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The decision taken by the previous UPA government to tax British telecom multinational Vodafone Group retrospectively was an “erroneous” one, the likes of which the ruling NDA would be loath to repeat, Finance Minister Arun Jaitley said on Saturday.

He was responding to a question from the audience here on the issue at the ET Global Business Summit here.

“I always felt Vodafone tax decision was an erroneous decision. This government decided it will not be taking any retrospective decision,” Jaitley said.

It was precisely for this reason that the Long Term Capital Gains Tax reintroduced in the Budget earlier this month had been exempted for investments made up to January 31, 2018, he added.

The Budget 2018-19 has proposed to tax long-term capital gains on equities exceeding Rs 1 lakh at 10 per cent, which is expected to bring in revenue of Rs 20,000 crore.

However, capital gains made on shares until January 31, 2018, will be “grandfathered”, Jaitley said while presenting the budget, adding “we have protected all investments coming in before February 1”.

Vodafone is facing tax claims and interest totalling more than Rs 22,000 crore in India, which includes Rs 14,200 crore for acquiring Hutchison’s stake in 2007.

The UPA government had said that the Hutchison-Vodafone deal was liable for tax deduction at source (TDS) under the Income Tax (IT) Act. While the Supreme Court subsequently quashed the demand in January 2012, the government amended the IT Act retrospectively, putting the liability back on Vodafone Group.

The company last year said an international arbitration tribunal would begin trial on Vodafone’s challenge to India’s retrospective legislation to seek Rs 22,100 crore in taxes.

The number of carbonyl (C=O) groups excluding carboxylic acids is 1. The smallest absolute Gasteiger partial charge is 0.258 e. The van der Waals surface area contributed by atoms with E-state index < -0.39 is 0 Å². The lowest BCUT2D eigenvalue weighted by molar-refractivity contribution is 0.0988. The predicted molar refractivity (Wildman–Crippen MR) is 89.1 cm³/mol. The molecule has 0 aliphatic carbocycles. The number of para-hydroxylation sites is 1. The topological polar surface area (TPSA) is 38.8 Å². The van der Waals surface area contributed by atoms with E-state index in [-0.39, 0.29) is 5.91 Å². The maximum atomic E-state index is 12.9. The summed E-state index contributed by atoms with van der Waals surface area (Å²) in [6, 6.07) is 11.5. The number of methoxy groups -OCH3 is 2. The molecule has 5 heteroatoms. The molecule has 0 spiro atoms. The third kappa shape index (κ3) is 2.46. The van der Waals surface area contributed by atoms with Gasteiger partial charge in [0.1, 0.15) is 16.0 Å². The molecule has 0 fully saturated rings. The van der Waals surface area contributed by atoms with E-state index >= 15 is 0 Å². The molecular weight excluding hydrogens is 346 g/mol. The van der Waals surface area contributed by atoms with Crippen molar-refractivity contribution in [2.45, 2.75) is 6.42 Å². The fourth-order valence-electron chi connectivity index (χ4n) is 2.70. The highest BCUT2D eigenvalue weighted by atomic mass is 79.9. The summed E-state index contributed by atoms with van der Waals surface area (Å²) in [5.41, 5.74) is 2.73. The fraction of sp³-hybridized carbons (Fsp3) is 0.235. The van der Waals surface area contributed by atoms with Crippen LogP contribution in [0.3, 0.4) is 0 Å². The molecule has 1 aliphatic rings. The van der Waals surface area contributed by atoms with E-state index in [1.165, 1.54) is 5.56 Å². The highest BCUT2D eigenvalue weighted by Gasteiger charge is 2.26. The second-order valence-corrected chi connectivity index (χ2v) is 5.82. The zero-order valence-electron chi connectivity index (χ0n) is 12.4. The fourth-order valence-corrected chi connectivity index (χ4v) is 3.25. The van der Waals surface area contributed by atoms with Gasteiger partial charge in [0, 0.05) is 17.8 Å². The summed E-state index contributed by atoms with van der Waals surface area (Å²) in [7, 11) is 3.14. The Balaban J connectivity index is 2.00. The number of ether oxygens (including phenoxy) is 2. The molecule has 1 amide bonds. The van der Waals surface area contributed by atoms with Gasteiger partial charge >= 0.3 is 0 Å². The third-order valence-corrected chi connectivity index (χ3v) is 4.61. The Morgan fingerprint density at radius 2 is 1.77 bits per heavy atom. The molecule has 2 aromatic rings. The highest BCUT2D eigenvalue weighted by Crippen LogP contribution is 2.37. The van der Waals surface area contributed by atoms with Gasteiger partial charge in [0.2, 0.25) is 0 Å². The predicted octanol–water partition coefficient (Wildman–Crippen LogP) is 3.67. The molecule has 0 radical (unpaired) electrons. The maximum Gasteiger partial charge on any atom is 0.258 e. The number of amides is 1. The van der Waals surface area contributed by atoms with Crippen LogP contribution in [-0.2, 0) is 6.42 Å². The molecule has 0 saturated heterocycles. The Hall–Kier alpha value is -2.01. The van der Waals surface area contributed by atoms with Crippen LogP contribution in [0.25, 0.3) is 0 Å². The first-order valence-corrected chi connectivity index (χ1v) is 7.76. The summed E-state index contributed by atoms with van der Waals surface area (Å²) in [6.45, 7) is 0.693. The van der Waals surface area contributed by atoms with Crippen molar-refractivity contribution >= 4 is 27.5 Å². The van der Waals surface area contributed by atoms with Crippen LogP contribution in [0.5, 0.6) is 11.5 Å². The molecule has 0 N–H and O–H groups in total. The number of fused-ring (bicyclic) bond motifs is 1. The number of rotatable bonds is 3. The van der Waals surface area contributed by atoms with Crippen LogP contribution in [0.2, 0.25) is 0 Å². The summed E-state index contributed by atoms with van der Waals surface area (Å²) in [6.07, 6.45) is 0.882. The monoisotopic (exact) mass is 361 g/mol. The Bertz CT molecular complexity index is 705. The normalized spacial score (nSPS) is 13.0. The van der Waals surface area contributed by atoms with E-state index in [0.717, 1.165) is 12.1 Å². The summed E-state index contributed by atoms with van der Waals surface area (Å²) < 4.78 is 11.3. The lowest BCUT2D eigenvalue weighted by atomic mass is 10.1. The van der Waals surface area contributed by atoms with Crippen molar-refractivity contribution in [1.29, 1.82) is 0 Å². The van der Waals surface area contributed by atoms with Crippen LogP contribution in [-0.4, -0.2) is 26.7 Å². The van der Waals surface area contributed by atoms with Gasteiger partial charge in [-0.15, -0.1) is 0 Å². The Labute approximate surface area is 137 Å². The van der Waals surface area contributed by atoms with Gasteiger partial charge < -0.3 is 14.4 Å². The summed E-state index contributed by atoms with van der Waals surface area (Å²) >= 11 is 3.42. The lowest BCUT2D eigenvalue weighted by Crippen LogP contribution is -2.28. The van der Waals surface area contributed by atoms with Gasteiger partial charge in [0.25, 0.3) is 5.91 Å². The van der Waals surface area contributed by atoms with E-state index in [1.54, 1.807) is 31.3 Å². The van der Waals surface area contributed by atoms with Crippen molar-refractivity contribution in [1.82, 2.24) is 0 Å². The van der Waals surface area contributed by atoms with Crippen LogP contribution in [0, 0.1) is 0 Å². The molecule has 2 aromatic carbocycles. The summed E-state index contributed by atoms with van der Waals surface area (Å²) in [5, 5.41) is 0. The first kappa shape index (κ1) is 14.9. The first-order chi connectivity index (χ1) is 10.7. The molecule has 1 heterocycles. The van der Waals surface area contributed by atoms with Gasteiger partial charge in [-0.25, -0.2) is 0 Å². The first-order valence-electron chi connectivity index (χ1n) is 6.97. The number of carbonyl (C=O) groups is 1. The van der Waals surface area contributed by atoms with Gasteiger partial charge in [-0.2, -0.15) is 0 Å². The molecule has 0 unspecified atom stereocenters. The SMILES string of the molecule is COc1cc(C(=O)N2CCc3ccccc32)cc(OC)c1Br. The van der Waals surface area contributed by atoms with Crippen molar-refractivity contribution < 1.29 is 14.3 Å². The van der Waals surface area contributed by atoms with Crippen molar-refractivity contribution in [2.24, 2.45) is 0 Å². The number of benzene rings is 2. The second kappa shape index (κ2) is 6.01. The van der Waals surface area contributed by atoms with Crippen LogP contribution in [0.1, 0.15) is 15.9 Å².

In this connection, the UK India Business Council (UKIBC) has said thatb predictability and clarity regarding retrospective taxation would help British companies to invest more in India.

“I think that if there was more clarity, certainty, predictability around retrospective taxation and (resolving) the Vodafone issue that would help the UK companies make their investment decisions in India,” UKIBC Managing Director Richard McCallum told IANS over a telephonic interaction on Friday.

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Equities recoup on value buying after 3 weeks of losses

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Mumbai, Feb 24: After three weeks of consecutive losses, the key Indian equity indices bounced back from their lows to close this week with humble gains on value buying by investors.

Market observers said futures and options (F&O) expiry infused volatility in the domestic markets, amid global cues and a slew of domestic developments like the $1.8 billion fraud reported by the Punjab National Bank (PNB) and a weakening rupee due to the continuous outflow of foreign funds.

However, losses were trimmed as bargain-hunting by investors on the last trading day of the week lifted the benchmark indices.

On a weekly basis, the barometer 30-scrip Sensitive Index (Sensex) of the Bombay Stock Exchange (BSE) edged higher by 131.39 points or 0.39 per cent to close at 34,142.15 points.

The wider Nifty50 of the National Stock Exchange (NSE) closed trade at 10,491.05 points — up 38.75 points or 0.37 per cent from its previous week’s close.

“The week gone by saw the Nifty bouncing back from a low of 10,302 to finally end with a modest gain. This week’s gains came after three weeks of losses,” Deepak Jasani, Head, Retail Research, HDFC Securities, told IANS.